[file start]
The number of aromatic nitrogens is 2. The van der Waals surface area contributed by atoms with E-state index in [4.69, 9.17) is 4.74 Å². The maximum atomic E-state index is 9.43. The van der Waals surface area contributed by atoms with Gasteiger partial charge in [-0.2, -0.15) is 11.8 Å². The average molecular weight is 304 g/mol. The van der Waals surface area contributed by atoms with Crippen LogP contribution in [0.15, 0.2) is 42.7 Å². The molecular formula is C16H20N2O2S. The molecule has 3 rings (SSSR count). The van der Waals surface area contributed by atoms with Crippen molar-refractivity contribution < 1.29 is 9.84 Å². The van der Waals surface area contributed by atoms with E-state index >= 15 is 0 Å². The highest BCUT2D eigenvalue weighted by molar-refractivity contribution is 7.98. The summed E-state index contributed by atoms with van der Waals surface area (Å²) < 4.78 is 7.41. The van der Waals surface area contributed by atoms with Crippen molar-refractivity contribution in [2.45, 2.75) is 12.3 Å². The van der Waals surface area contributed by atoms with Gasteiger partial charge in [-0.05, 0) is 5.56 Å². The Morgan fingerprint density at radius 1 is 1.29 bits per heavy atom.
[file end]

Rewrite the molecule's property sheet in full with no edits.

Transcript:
The number of aromatic nitrogens is 2. The van der Waals surface area contributed by atoms with E-state index in [4.69, 9.17) is 4.74 Å². The maximum atomic E-state index is 9.43. The van der Waals surface area contributed by atoms with Gasteiger partial charge in [-0.2, -0.15) is 11.8 Å². The average molecular weight is 304 g/mol. The van der Waals surface area contributed by atoms with Crippen LogP contribution in [0.15, 0.2) is 42.7 Å². The molecular formula is C16H20N2O2S. The molecule has 3 rings (SSSR count). The van der Waals surface area contributed by atoms with Crippen molar-refractivity contribution < 1.29 is 9.84 Å². The van der Waals surface area contributed by atoms with E-state index >= 15 is 0 Å². The highest BCUT2D eigenvalue weighted by molar-refractivity contribution is 7.98. The summed E-state index contributed by atoms with van der Waals surface area (Å²) < 4.78 is 7.41. The van der Waals surface area contributed by atoms with Crippen molar-refractivity contribution in [2.45, 2.75) is 12.3 Å². The van der Waals surface area contributed by atoms with Gasteiger partial charge in [-0.05, 0) is 5.56 Å². The Morgan fingerprint density at radius 1 is 1.29 bits per heavy atom.